It’s crazy what happens when some parts of your baseball team can work to pick up the other parts. Tonight it was the starting pitcher, Zach Plesac, not having his best stuff and getting hit hard through the order. It was also Delino DeShields being ... Delino DeShields. And it was the offense picking them both up.
Plesac pitched 6.2 innings and allowed four earned runs with seven strikeouts. That doesn’t tell the whole story, however, as he was hit hard consistently by the White Sox lineup — not something you want to see out of your potential No. 2 starter in the postseason. His curveball was completely absent tonight, thrown seven times and not whiffed on once. His slider and changeup didn’t fare much better, with seven and four whiffs, respectively. All told, he induced called strikes or swinging strikes on 21% of his pitches, which is a pretty solid sign that he just didn’t have it tonight. No major velocity issues — his typical ability to tunnel everything just wasn’t working and he had an off night. It happens, no big deal.
But, luckily, the lineup is hot enough that he could allow four runs and the Indians can still get a win.
A César Hernández double in the third inning gave the Tribe their first run of the game — and tied it at one. After a relatively uneventful group of middle innings, the White Sox’s Yoan Moncada led off the seventh with a triple en route to a three-run inning that I will deem DeShields’ Boner. Thanks to not one, not two (ok, wait, it actually is just two) bad plays by DeShields, the White Sox racked up a lead quickly. He did, at least, make a difficult catch to end the inning. Credit where it’s due.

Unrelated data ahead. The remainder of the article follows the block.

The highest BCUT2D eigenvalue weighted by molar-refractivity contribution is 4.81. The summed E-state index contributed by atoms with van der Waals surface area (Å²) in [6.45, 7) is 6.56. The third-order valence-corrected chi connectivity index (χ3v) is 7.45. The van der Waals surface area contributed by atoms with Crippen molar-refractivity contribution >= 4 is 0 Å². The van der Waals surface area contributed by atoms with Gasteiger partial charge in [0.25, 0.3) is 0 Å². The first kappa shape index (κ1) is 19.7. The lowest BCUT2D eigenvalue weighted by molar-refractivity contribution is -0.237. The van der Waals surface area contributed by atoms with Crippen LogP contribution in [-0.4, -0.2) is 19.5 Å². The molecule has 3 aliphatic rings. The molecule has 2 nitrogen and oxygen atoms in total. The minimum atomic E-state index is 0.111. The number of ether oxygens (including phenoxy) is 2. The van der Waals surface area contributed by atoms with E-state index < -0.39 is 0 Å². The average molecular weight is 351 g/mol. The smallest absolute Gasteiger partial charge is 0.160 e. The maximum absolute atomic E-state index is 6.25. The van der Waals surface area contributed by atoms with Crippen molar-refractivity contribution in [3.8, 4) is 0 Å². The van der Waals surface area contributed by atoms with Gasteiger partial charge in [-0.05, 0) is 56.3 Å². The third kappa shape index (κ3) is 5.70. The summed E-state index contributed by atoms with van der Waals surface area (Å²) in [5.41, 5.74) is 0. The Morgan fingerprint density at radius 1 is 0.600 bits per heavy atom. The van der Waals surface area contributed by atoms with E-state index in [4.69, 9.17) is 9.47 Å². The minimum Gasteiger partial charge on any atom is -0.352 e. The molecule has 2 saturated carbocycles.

That put the Indians down, 4-1. An insurmountable lead to this lineup most of the season. But not tonight. Not this week. Not now. They responded immediately in the bottom half of the seventh with the first three batters getting on base. Not just any three batters, mind you, but three pinch-hitting batters. Upon seeing the left-handed Dallas Keuchel replaced by a righty, Sandy Alomar instantly replaced Jordan Luplow with Josh Naylor, Oscar Mercado with righty killer Tyler Naquin, and Roberto Pérez with Mike Freeman. Even before the outcome, I would have been fine with two of those — considering they all got on base and set up a four-run inning there’s nothing not to love about it.
The runs started when those three were on base, Francisco Lindor weakly popped out to right, and Rick Renteria made the questionable decision to bring in Carlos Rodón. It was the highest leverage situation of the game, maybe of the White Sox’s season if they had any aspirations of playing three Wild Card games in Chicago. Unfortunately for them, Rodón has not pitched in relief since his rookie year, and he hasn’t been a good starter for basically the same length of time. He wasn’t good tonight, either.
César Hernández and José Ramírez responded with back-to-back hits and that the lead was theirs again. If there was a crowd I bet they would have been electric. Instead, the electric crowd blared a heavy dose of “Let’s Go Tribe,” which I will count as free advertising.
Cam Hill, who replaced Plesac to end the seventh, came in for a clean 1-2-3 seventh inning, Brad Hand did the same for the save, and the Indians completed their sweep of the White Sox.
The Indians are playing like a team that wants to do some damage in the playoffs, and with three games against a weak opponent remaining, they have a chance to hit the Wild Card round absolutely on fire and feeling great about themselves. If some luck falls upon them and the Twins slip against the Reds in their season finale, they might just sneak in as the AL Central winner.